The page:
Although some zoomers eschew the path to the white picket fence, about 92% say owning a home someday is important. However, 96% say homeownership is not the most important goal in life.

As they graduate college and enter the workforce, Gen Z is noticeably more focused on their professional development. About 51% say stable employment is more important than homeownership, while 48% say the same about building their career. 

Gen Z also places a greater emphasis on social aspirations. Instead of buying a home, Gen Z would rather:

  • Start a family (32%)
  • Get married (32%)
  • Travel the world (29%)

One-Third of Gen Z Homeowners Received Financial Help From Their Parents

House hunting is never easy, but for a brief period of time, Gen Z benefited from favorable economic conditions that helped them reach homeownership faster than older generations

Gen Z got a leg up in the housing market by taking advantage of record-low mortgage rates and entering the workforce during the tight labor market of the pandemic — helping them build income as wages rose 12% from 2019 to 2023.

In fact, Gen Z homeowners say they were able to buy a house so young because they made enough income (48%), started saving young (46%), and never had any debt (36%).

Despite these advantages, 61% of zoomers think their own generation has had the hardest time buying homes — even though millennials entered the workforce during the Great Recession and have struggled to build wealth.

Recent rate hikes and stubbornly high home prices have drastically changed zoomers' situation, and many buyers have had to lean on their parents for help. Approximately 33% say their parents helped with their down payment, and 31% say they moved in with their parents to save for a home.

Even with financial help, 1 in 3 zoomers (33%) have struggled to pay their mortgage, and 1 in 8 (13%) regret that their mortgage is too expensive.

Homes are often pitched as an investment that increases in value over time, but nearly half of Gen Z homeowners (47%) say homeownership has not had a positive impact on their financial situation.

After experiencing the costs firsthand, 79% of Gen Z homeowners don't think the average member of their generation can afford a home. 

Owning a home is a big dream for young people, but with it becoming more difficult to attain, some who have accomplished the feat feel misplaced guilt for owning a home when their peers can't afford it. Millennials (33%) are nearly 3x more likely to feel guilty than zoomers (12%).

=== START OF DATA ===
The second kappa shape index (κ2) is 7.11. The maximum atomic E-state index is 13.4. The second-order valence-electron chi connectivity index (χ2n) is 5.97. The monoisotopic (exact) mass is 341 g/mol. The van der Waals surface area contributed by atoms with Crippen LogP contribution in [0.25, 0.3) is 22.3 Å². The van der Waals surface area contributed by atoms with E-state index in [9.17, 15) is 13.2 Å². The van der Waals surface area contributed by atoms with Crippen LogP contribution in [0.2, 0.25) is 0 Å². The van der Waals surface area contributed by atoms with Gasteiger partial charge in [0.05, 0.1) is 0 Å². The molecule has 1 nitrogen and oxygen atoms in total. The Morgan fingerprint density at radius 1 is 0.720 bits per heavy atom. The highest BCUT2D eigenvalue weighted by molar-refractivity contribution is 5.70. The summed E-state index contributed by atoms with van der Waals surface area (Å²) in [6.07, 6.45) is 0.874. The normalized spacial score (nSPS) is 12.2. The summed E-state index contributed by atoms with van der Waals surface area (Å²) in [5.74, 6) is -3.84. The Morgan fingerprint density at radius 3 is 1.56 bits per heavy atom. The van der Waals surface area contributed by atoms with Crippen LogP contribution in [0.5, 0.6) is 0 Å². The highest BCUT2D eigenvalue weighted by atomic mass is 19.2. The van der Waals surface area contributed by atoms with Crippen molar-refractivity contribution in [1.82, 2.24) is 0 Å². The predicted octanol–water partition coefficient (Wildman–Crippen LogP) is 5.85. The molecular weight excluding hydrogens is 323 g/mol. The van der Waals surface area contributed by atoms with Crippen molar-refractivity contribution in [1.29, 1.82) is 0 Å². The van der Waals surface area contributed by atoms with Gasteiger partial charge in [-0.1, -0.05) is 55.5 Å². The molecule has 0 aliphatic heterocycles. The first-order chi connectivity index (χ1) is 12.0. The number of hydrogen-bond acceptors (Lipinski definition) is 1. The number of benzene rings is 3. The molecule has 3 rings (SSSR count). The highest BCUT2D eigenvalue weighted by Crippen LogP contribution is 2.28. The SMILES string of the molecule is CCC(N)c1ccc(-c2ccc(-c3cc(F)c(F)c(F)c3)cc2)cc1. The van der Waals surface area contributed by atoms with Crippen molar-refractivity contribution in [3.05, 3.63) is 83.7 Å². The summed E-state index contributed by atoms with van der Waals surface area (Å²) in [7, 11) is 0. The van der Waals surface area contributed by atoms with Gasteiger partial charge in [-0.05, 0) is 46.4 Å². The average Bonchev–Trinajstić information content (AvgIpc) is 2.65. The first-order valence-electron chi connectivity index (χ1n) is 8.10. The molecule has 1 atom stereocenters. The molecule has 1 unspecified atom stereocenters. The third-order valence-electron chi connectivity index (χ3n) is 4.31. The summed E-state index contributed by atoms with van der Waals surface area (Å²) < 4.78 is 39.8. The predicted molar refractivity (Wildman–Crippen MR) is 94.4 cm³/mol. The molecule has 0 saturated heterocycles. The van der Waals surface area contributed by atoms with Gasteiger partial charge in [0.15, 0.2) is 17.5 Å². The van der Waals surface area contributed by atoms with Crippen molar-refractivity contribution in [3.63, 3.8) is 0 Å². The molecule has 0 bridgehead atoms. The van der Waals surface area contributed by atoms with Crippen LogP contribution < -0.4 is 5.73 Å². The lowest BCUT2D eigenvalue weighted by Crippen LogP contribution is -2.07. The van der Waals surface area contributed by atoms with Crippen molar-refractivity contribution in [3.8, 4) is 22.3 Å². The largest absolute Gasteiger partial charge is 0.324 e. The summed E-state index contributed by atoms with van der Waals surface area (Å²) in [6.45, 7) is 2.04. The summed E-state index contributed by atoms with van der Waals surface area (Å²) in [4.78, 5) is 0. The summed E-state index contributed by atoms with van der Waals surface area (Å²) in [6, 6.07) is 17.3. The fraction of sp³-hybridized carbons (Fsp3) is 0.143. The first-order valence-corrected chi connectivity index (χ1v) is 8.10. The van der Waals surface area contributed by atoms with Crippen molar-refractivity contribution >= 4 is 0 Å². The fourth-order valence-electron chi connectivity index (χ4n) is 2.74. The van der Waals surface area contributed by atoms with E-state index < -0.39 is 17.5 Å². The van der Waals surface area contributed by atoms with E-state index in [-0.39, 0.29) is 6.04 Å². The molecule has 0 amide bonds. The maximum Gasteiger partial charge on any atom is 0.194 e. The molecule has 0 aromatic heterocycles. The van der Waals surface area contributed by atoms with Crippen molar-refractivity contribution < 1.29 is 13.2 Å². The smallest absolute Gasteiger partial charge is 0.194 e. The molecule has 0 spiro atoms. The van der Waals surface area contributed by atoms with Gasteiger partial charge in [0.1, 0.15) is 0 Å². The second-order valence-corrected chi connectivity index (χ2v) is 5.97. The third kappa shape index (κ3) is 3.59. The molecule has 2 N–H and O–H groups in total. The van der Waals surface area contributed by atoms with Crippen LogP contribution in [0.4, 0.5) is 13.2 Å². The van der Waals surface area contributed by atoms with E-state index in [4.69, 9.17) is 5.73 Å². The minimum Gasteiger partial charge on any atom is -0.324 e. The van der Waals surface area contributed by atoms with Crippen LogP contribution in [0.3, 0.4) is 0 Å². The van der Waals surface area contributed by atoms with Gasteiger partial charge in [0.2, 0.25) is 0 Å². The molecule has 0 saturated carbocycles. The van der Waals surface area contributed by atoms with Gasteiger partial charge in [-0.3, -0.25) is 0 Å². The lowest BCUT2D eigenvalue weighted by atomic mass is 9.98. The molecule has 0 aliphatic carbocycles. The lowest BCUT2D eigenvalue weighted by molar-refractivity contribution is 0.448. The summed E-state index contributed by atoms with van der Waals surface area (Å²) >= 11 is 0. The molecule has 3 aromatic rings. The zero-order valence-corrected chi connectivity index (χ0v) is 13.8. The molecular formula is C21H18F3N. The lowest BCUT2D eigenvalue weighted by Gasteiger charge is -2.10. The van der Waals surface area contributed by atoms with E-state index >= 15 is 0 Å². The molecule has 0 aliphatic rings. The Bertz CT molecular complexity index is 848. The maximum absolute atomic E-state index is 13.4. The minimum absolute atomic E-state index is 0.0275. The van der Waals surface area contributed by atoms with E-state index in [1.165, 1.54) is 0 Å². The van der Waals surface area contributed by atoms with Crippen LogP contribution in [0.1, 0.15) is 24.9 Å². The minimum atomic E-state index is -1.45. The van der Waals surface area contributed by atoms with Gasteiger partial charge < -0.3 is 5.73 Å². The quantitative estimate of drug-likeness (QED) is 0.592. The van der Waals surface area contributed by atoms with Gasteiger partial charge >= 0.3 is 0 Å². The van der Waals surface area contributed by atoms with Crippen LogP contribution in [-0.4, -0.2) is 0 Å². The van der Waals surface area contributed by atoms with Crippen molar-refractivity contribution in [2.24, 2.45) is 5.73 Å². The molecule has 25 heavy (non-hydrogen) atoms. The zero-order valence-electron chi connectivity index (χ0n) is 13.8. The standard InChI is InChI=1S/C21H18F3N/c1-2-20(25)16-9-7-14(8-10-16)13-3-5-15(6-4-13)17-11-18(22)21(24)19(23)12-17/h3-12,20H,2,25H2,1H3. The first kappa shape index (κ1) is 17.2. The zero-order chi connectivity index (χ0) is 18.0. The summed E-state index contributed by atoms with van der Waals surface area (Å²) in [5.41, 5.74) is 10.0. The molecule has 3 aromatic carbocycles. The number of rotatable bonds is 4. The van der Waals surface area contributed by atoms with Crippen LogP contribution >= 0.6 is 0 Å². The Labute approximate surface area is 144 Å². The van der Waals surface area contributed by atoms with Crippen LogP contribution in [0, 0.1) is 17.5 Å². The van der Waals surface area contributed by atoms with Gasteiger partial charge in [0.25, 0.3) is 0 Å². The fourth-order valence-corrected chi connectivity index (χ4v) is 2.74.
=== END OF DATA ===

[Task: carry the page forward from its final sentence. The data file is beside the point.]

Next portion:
The disparity may be the result of Gen Z's belief that housing affordability is a problem not to be solved through personal circumstances but rather policy change. About 84% of zoomers who don't own homes think the government should do more to help first-time home buyers afford housing.

Two-Thirds of Gen Z Home Buyers Have Regrets

After the excitement of buying a home wears off, many zoomers realize their home doesn't measure up to their expectations. Approximately 68% of Gen Z homeowners have regrets about their purchase.

Understanding the commitments of homeownership can help prevent remorse, but the most common regret is not being educated about buying a home. More than 1 in 5 zoomers (21%) say they did not have sufficient knowledge about the process.

Although there are a number of reliable resources to help educate Americans about buying a home, Gen Z predictably flocks to social media. About 38% of zoomers receive home-buying information from TikTok, but more than 1 in 7 homeowners (15%) say the advice they got from TikTok and other social media was bad. 

TikTok's short, engaging videos can help Gen Z grasp complicated real estate topics, but users should carefully screen content creators before taking their advice.

After a lack of education, the most common regrets Gen Z homeowners have are:

  • A high interest rate (17%)
  • Buying a fixer-upper (13%)
  • Buying too young (13%)
  • A lack of young people in their neighborhood (13%)
  • An expensive mortgage (13%)

1 in 8 Gen Z Homeowners Regret Being the Youngest Residents in Their Neighborhood

Deciding where to spend the next decade or more of their lives can be a difficult and stressful decision for young home buyers. One-fourth of zoomers (25%) say not knowing where to live is actually a barrier that prevents them from buying a home.

Many zoomers let their finances guide their decision. Nearly two-thirds of Gen Z homeowners (67%) say affordability was the most influential factor in determining their choice of home